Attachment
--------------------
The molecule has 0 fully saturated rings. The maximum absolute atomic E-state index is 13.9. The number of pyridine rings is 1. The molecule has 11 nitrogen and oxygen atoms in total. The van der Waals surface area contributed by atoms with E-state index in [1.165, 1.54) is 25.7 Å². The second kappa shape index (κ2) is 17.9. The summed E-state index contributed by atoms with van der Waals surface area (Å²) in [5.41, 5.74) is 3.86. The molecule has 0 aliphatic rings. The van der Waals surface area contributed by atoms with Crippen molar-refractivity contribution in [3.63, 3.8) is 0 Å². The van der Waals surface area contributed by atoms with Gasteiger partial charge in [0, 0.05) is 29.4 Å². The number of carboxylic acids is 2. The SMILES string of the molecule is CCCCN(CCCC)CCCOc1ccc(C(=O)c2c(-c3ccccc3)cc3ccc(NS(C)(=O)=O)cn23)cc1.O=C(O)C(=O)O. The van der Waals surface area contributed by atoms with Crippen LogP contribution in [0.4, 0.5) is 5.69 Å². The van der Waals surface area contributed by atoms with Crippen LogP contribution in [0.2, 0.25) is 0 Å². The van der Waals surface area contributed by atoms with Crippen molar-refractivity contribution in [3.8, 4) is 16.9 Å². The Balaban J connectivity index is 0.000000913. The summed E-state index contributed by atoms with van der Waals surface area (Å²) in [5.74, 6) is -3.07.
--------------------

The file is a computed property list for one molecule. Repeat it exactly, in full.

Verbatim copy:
The molecule has 0 fully saturated rings. The maximum absolute atomic E-state index is 13.9. The number of pyridine rings is 1. The molecule has 11 nitrogen and oxygen atoms in total. The van der Waals surface area contributed by atoms with E-state index in [1.165, 1.54) is 25.7 Å². The second kappa shape index (κ2) is 17.9. The summed E-state index contributed by atoms with van der Waals surface area (Å²) in [5.41, 5.74) is 3.86. The molecule has 0 aliphatic rings. The van der Waals surface area contributed by atoms with Crippen molar-refractivity contribution in [3.63, 3.8) is 0 Å². The van der Waals surface area contributed by atoms with Gasteiger partial charge in [0, 0.05) is 29.4 Å². The number of carboxylic acids is 2. The SMILES string of the molecule is CCCCN(CCCC)CCCOc1ccc(C(=O)c2c(-c3ccccc3)cc3ccc(NS(C)(=O)=O)cn23)cc1.O=C(O)C(=O)O. The van der Waals surface area contributed by atoms with Crippen LogP contribution in [0.4, 0.5) is 5.69 Å². The van der Waals surface area contributed by atoms with Crippen LogP contribution in [0.2, 0.25) is 0 Å². The van der Waals surface area contributed by atoms with Crippen molar-refractivity contribution in [3.8, 4) is 16.9 Å². The Balaban J connectivity index is 0.000000913. The summed E-state index contributed by atoms with van der Waals surface area (Å²) in [5.74, 6) is -3.07.